We have underlined the main causes of ambiguity, but many others exists. Now I want to talk about the technique called of disambiguation. Disambiguation is used in order to solve these ambiguities in an automatic way. (For automatic I refer to techniques that can be translate in a programming language and therefore useful in order to construct an intelligent agent). We begin just from the creation of a " Model of the World ", to which we have already pointed out dealing of the ambiguities of semantic type.
Model of the World.
It is based on the possibility that a fact happens. A model of the world correctly developed would solve many semantic ambiguity like the one we talked about with the sentence "the car hit the pole while it is moving.". But how a model of the world is constructed? We can start by defining objects or classes from which we will derive other objects adding to each new class some more property that characterize it (are you familiar with the concept of heredity of modern programming languages?).
So we define the object Entity. From the object Entity we derive the objects Animal, Vegetable, Mineral. Continue the derivations like in figure, remembering that every derived object inherits all the property of the object from which it has been derived.
Fig.5.1: Model of the world.
Therefore we define a series of boolean predicate (assuming that all what it is not explicitly marked as True is False):
Now we can ask to our intelligent agent, equipped of the world model, a question of the type:
The agent through some simple auto-generated rules of derivations working on its world model should answer correctly. Using a boolean logic True/False, the rule of derivation, expressed in a recursive form, generated to solve the problem "Do the birds moves?" would be the following:
Fig.5.2: Derivation of the rule.
What we did is to verify if the birds derive from one class X, where X is a class so that ItMoves(X)=True exists. In such case, according to what we said previously on the heredity, we can conclude ItMoves(Birds)=True too.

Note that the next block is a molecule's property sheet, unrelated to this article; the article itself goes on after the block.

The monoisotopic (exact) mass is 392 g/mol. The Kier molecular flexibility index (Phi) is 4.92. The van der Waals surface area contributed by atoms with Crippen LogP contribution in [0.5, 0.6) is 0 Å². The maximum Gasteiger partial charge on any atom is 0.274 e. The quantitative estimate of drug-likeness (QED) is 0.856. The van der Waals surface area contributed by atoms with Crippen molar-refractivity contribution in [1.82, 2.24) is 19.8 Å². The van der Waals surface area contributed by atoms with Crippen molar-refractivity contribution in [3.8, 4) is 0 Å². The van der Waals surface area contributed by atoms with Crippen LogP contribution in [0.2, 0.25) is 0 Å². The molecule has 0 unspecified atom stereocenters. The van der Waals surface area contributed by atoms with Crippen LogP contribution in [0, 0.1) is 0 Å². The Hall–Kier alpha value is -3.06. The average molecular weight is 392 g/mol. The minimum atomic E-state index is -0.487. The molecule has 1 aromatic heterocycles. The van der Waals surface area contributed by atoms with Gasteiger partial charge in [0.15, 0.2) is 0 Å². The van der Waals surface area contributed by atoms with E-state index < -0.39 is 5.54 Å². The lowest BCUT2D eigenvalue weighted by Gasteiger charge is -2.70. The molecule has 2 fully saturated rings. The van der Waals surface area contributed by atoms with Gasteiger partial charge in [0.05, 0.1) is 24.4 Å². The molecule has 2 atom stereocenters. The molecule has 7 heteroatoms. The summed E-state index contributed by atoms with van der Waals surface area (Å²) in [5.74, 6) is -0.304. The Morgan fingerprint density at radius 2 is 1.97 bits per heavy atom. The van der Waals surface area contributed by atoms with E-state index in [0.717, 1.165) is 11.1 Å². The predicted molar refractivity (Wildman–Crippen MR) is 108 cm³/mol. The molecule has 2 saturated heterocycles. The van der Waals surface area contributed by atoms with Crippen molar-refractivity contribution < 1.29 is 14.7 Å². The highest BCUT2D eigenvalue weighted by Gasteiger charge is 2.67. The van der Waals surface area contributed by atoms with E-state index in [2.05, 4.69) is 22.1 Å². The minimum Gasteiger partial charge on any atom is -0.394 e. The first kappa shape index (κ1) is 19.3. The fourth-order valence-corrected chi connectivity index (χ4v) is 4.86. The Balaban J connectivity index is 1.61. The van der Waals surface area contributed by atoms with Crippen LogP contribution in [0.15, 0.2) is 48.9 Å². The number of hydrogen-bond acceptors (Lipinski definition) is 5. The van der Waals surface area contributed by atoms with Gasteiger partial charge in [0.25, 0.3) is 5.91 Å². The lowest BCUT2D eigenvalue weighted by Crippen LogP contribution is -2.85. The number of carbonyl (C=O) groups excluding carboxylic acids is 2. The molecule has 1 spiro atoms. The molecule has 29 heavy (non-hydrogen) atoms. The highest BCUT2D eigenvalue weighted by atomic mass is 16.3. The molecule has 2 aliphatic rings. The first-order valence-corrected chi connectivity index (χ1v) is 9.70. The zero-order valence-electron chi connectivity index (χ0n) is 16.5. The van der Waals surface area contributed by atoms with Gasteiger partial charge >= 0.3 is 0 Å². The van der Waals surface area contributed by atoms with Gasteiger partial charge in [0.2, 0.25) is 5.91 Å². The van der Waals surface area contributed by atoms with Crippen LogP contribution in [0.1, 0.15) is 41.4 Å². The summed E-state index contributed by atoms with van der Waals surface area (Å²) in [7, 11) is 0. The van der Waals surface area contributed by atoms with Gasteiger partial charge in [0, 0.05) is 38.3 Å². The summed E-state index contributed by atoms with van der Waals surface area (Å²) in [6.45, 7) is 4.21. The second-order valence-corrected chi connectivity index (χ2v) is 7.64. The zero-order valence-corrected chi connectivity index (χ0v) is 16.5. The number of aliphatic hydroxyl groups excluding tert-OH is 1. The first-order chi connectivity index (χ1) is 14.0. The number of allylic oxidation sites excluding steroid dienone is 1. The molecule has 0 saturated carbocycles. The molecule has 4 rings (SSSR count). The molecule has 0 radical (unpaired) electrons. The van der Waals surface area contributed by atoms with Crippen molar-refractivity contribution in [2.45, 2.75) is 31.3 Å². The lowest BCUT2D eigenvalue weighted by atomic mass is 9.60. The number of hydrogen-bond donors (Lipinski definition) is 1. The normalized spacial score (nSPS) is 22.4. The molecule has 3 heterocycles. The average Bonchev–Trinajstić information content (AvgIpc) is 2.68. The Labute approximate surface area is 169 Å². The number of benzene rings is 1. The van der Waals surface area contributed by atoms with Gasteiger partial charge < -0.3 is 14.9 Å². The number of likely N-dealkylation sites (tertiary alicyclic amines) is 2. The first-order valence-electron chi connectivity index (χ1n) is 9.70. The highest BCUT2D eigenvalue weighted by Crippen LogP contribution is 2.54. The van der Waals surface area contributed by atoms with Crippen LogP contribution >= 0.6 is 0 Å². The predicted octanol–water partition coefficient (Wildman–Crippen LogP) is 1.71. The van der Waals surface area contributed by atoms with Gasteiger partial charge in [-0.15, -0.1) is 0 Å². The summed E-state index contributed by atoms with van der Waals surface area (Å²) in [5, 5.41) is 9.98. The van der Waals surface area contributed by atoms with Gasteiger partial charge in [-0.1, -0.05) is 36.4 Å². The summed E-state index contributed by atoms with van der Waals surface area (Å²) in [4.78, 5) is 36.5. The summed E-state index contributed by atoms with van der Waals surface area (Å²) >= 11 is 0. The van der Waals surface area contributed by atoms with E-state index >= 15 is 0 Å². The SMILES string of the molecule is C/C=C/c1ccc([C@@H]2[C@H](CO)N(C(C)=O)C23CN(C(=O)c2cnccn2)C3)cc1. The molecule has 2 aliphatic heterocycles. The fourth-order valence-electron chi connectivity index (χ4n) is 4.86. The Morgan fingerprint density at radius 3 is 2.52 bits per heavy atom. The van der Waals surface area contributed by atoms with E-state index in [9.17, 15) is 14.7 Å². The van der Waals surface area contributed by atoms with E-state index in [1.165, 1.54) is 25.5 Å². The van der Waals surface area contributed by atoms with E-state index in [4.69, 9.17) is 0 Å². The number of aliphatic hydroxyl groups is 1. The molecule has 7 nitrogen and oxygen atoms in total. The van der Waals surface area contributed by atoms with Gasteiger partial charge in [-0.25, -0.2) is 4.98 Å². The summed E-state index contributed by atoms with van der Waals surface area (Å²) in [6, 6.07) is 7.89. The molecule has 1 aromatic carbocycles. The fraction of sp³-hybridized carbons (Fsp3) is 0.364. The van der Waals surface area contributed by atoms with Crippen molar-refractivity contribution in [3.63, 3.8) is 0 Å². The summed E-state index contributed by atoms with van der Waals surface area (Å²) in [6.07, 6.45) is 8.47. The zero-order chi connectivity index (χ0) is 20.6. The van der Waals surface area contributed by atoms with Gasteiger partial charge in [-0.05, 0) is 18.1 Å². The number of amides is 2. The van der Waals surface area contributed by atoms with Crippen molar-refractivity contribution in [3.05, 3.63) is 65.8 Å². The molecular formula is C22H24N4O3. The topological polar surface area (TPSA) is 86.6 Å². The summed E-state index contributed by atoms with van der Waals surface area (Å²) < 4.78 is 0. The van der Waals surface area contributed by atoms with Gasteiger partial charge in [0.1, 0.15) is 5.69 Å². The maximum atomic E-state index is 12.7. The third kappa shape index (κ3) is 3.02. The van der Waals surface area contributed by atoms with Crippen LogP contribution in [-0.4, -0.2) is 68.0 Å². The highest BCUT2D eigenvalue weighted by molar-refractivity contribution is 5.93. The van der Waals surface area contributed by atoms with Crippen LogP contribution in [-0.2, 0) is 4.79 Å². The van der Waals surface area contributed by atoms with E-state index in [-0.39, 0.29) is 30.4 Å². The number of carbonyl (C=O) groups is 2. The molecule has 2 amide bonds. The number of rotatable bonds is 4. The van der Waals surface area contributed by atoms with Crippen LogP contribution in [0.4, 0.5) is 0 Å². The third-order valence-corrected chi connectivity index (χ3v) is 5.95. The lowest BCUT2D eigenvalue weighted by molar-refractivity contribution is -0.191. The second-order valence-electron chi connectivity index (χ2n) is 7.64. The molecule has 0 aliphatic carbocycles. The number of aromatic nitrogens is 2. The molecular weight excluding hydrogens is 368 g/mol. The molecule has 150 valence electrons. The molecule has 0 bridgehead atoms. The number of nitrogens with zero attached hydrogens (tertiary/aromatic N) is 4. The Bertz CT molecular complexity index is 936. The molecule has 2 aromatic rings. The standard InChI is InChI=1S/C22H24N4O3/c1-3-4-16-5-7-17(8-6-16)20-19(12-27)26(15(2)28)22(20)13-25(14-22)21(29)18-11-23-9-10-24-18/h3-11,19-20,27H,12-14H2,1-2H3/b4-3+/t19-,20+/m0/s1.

...and know? Well, you probably remember we were dealing the problem of the ambiguity and the techniques of disambiguation. Look at the following sentence which should sound you familiar:
Two meant for the same phrase are too many. It is necessary to discard one of them. The world representation comes in aid of the agent. The agent analyzing his world model will deduce (between the other rules):
Which returns False, indicating to the agent that the tree cannot perform the action of moving; consequently the second interpretation is wrong and it can be discarded.
There would be still many things to say about the world model implementation strategies, but I prefer not to be boring. Last observation: to create a representation of the world is not sure an easy work, and the problem is not the huge amount of data needed (which could be solved by automatic-learning techniques), but their organization, that is the type of model to adopt. The one I have proposed, is based on object and heredity, but it is not the only existing strategy (even if perhaps one of simplest to implement).
The Probabilistic Context Free Grammar (PCFG).
One of the crucial points to deal with in the implementation of an intelligent agent which can understand the natural language is choosing the grammar. I'm not going to talk about it in an accurate way. We just say that an intelligent agent can be equipped with several different types of grammars, some of simple implementation, others a little more complex. Obviously, those that work better are the most complex ones (always supposing they have been written in correct way). We need to have a fundamental distinguish between in grammars which are independent from the context (context free), and the grammars which are not independent from the context. The context free grammars are easier to define through rules just like the following:
Ours agent, equipped with a context free grammar, would find itself of forehead to the problem to attribute meant to the word "diamond". The diamond is a precious stone and the name of the baseball game field. Obvious this is the case the corrected meant is the second one, but that is deduced from the context in which " diamond " is inserted. A context free grammar analyzes the words one to the time, without considering the mean of the previous/successive words and sentences. To the contrary one grammatical employee from the context would analyze the word " diamond ", in function of the other words in the phrase (like " mace ", " ball ", " blow ") and it would probably get to the correct interpretation.
Someone has tried to solve this type of ambiguities extending the context free grammars through the introduction of a parameter which ties, to each production, the probability with which it is used. Such probability is not constant, but it varies according to the context of the sentence, to the type of the speaker, and so on. This new type of grammar takes the name of probabilistic context free grammar (PCFG). Using a PCFG, the probability that one determined interpretation is chosen is given from the product of the probabilities of all the rules that have been used to reach that particular interpretation. Bringing back here of under the grammar of the extended previous figure with the probabilistic parameters.